Another Picasso…but who’s the sitter?

Take a look at the interactive feature in this article by Carol Vogel from the New York Times (October 24, 2012) about what conservators have found under Picasso’s Woman Ironing of ca. 1904.

A partial view of what conservators have found:

12 thoughts on “Another Picasso…but who’s the sitter?

  1. Leo Schiller

    Very interesting. I have been to Guggenheim before, but never seen this painting before.
    If woman with iron reminds me of Impressionism, or being more precise of Post-Impressionism and defiantly being used by artist to portray and exhibit the Impression of difficult life of poor people,
    the work under it, looks more like a portrait made for a friend. It’s more realistic and possibly was just an exercise…

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  2. Connor Chilton

    This article was very interesting, and this new find is as well. At the beginning of the article they state that Picasso often reused canvasses and abandoned paintings, and I believe the man found under the Woman Ironing is exactly that. However, I did find it interesting that after the removal of the glue flakes, the picture was not in fact part of his Blue Period, but rather a foreshadowing of his Rose Period.

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  3. Robbie O'Donnell

    The article itself was very fascinating in and of itself but the most amazing part I found was that Picasso was only 22 when he painted “Women Ironing”. That is only one year older than I am now which is startling to think about as I am struggling to look for a job right out of college and Picasso at this age was painting masterpieces; it really puts things in perspective. Also the fact that Picasso reused canvases only seems to make sense for an artist who wouldn’t always have a steady stream of revenue and may have seen it easier to just paint over a failed piece than to start on a whole new canvas.

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  4. Isaac Whalen

    Well it’s good to see something good come out of some very unfortunate circumstances. Also its interesting to wonder if Picasso himself would have remembered who this man was, if infrared imaging existed in his time. He did live a long time, too bad no one bothered to ask him.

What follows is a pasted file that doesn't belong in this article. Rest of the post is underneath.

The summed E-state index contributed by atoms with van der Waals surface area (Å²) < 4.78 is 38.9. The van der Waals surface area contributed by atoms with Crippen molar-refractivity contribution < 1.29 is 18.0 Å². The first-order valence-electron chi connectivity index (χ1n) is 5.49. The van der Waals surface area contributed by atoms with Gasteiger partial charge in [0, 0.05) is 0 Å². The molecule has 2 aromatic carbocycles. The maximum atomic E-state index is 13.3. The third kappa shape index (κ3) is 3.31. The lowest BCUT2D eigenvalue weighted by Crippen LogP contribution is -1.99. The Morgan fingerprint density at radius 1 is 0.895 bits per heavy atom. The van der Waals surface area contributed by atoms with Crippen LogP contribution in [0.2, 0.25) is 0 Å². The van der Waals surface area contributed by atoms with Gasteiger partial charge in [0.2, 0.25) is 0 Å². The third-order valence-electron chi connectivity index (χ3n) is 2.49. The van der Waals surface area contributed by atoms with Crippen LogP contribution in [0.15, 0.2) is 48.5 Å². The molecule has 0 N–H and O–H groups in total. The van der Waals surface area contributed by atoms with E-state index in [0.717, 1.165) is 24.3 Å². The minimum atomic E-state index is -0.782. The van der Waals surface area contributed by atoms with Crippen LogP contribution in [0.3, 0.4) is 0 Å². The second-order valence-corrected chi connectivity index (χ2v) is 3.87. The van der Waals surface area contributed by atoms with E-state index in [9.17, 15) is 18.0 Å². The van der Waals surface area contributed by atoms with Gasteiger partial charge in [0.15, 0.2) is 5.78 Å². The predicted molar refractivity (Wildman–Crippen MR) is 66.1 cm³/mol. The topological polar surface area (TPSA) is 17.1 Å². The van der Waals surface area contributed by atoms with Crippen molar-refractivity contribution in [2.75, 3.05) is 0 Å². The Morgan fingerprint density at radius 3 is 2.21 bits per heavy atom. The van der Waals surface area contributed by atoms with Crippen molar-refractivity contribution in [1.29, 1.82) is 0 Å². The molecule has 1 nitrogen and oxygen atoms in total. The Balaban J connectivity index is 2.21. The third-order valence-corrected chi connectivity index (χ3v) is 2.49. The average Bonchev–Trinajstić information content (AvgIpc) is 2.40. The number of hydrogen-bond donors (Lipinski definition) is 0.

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  5. Dominic Morra

    Picasso’s works are so puzzling! “Women Ironing” is a nother great piece from picasso and his use of shape, size, and shaddowing creates a remarkable image. Its interesting how he started, stopped, and reused canvases and still made masterpieces. It’s a shame people try to steal or damage historic work.

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  6. Tanner Roe

    The picture found of the man underneath makes one wonder why Picasso gave up so quickly on it. How many other pictures like this one has he not finished? The article made a point to state that Picasso often reused his canvases. I find this interesting because it adds a layer of mystery to his paintings. I do however find it strange that he started the picture of the man around 1904 during one period but the painting of the woman ironing was not painted till late 1904 or 1905 in a different period referred to as his rose period.

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  7. Rachel Feola

    I find it interesting that the arguement of who this painting is of is based on something so trivial as which way their hair is parted. And the fact that there is only an estimation as to when the painting was done means the validity of ruling out suspects based merely on date is a little shaky. I think the woman is a beautiful work, but as for what lies beneath, it should still be open to much speculation.